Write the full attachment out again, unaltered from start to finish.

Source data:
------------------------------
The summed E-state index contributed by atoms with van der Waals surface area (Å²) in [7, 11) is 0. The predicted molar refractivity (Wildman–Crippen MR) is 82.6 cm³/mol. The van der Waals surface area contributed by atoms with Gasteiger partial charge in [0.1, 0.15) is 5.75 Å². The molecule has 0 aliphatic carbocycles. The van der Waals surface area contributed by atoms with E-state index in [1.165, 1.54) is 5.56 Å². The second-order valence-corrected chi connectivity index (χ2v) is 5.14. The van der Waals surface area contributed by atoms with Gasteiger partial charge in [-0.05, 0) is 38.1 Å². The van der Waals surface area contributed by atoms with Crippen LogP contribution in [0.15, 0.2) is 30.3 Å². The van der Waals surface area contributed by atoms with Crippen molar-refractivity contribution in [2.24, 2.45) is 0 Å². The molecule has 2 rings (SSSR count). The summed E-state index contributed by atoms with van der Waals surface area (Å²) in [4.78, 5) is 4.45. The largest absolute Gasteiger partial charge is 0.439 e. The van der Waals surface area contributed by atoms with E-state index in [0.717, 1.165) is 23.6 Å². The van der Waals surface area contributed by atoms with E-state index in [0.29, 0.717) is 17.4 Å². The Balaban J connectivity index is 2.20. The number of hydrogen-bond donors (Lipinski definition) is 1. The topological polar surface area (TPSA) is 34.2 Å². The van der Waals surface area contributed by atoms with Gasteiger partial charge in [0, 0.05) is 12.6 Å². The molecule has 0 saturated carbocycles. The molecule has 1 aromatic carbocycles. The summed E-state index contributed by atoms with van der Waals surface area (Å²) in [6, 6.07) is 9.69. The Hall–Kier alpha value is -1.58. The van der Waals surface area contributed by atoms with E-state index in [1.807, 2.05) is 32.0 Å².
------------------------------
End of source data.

The summed E-state index contributed by atoms with van der Waals surface area (Å²) in [7, 11) is 0. The predicted molar refractivity (Wildman–Crippen MR) is 82.6 cm³/mol. The van der Waals surface area contributed by atoms with Gasteiger partial charge in [0.1, 0.15) is 5.75 Å². The molecule has 0 aliphatic carbocycles. The van der Waals surface area contributed by atoms with E-state index in [1.165, 1.54) is 5.56 Å². The second-order valence-corrected chi connectivity index (χ2v) is 5.14. The van der Waals surface area contributed by atoms with Gasteiger partial charge in [-0.05, 0) is 38.1 Å². The van der Waals surface area contributed by atoms with Crippen LogP contribution in [0.15, 0.2) is 30.3 Å². The van der Waals surface area contributed by atoms with Crippen molar-refractivity contribution in [2.24, 2.45) is 0 Å². The molecule has 2 rings (SSSR count). The summed E-state index contributed by atoms with van der Waals surface area (Å²) in [4.78, 5) is 4.45. The largest absolute Gasteiger partial charge is 0.439 e. The van der Waals surface area contributed by atoms with E-state index in [0.717, 1.165) is 23.6 Å². The van der Waals surface area contributed by atoms with E-state index in [0.29, 0.717) is 17.4 Å². The Balaban J connectivity index is 2.20. The number of hydrogen-bond donors (Lipinski definition) is 1. The topological polar surface area (TPSA) is 34.2 Å². The van der Waals surface area contributed by atoms with Gasteiger partial charge in [0, 0.05) is 12.6 Å². The molecule has 0 saturated carbocycles. The molecule has 1 aromatic carbocycles. The summed E-state index contributed by atoms with van der Waals surface area (Å²) in [6, 6.07) is 9.69. The Hall–Kier alpha value is -1.58. The van der Waals surface area contributed by atoms with E-state index in [1.807, 2.05) is 32.0 Å².